Do you disagree? Do you believe that the same amount of people will be willing to pay the same amount of money on tickets if you make all these cuts? Do you believe the community members will offer up an equal amount of contributions if they are uninspired by tepid playing and anemic outreach programs? I’ve asked this question before but I’ll ask it again—do you have a plan for what success looks like?
Will your determination to protect one-third of your revenue hamper your efforts at raising the other two-thirds?
But let me also address how odd it is for the board make such a definitive stand on the issue of the endowment.
Mr. Cutler, for some time the public has had questions about how the board managed the endowment over the last five years or so. Right from the start of the current labor dispute, people looking over the Orchestra’s financial statements noticed that while all non-profits—and arts organizations in particular—saw losses in their investments following the 2008 recession, the Minnesota Orchestra took a disproportionately large hit (see this article, for example). In particular, it appears that $14 million in securities was lost in 2009. Many have asked why this was the case… did the Orchestra engage in risky asset shifts that led to a huge loss? To my knowledge this important question has never been answered.
This is important. It serves to undercut a major portion of your rationale—that the safety of the endowment is your paramount concern, and that you are working diligently and responsibly to protect it at all costs.
Well, apparently that wasn’t the case in 2009. So you will forgive us if we’re skeptical now.
Another point. The Orchestra’s leaders have repeatedly stated that the huge financial draws they’ve been forced to take from the endowment are unsustainable. Fair enough. But as others have pointed out repeatedly, the board chose to take these unsustainable draws in order to artificially balance the budget. It was a public relations strategy—developed in consultation with a PR firm—for the stated objective of making the Orchestra appear financially sound so it could receive state bonding money.
Again, the huge draws were part of a freely-adopted public relations strategy, and not from financial need.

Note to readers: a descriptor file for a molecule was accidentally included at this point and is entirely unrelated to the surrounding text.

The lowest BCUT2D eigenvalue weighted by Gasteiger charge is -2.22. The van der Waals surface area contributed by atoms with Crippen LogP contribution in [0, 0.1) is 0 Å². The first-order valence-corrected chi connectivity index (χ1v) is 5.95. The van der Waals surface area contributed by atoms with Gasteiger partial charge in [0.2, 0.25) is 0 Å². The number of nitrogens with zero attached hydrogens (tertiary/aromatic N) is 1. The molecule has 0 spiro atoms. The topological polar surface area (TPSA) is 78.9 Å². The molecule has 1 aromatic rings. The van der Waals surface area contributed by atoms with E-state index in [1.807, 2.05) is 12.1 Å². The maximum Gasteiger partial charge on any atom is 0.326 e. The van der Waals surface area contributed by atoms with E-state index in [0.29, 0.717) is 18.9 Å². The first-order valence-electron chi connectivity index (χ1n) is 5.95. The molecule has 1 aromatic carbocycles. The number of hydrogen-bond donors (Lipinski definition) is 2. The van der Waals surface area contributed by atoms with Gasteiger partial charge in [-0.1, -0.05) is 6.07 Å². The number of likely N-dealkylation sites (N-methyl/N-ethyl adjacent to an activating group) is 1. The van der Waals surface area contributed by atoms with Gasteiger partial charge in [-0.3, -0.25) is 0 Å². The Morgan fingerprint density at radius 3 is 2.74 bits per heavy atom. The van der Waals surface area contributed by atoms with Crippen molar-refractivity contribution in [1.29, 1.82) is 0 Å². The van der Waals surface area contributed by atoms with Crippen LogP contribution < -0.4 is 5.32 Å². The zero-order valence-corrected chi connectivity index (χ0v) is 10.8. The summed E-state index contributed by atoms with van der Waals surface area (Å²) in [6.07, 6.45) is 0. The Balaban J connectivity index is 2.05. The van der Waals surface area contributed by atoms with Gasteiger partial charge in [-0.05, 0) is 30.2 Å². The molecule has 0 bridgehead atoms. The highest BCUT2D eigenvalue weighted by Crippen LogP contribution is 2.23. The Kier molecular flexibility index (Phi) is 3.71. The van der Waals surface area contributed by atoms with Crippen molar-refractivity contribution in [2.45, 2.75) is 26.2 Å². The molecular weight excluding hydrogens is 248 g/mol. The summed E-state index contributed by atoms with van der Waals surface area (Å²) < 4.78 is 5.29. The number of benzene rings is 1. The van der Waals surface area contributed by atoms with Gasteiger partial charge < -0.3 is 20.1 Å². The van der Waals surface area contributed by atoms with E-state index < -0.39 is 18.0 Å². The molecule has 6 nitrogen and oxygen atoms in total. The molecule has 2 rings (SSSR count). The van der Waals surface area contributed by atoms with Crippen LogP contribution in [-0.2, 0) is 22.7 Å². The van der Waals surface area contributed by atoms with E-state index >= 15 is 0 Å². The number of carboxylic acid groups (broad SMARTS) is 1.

And the truth is, you’ve been manipulating totals for years, as indicated by your own board meeting minutes. I’m not saying your actions were illegal or unwarranted; but for many of us, this fact undermines your whole case, and makes it difficult to believe your present-day concern with the state of the endowment.
In effect, your activities indicate that you think it is perfectly permissible to make extraordinary draws from the endowment so that the organization looks good in front of a legislative hearing. It is not, however, permissible to make extraordinary draws to safeguard salaries, maintain standards, keep a concert season in place, or to generally help the Orchestra to survive.
I’m not sure this reflects well on board’s position as careful stewards of the organization… or its financial investments.
A final question: what would have happened if instead of artificially balancing the Orchestra’s budget through unsustainable draws off your endowment, you had instead taken smaller draws and allowed the Orchestra to show a small, but perfectly understandable deficit—essentially to spread out the current $6 million deficit over the last four years? Would that have been less damaging to the endowment?
Mr. Cutler, I thank you for sharing your views on this matter. But I’m afraid I must profoundly disagree with your positions and priorities.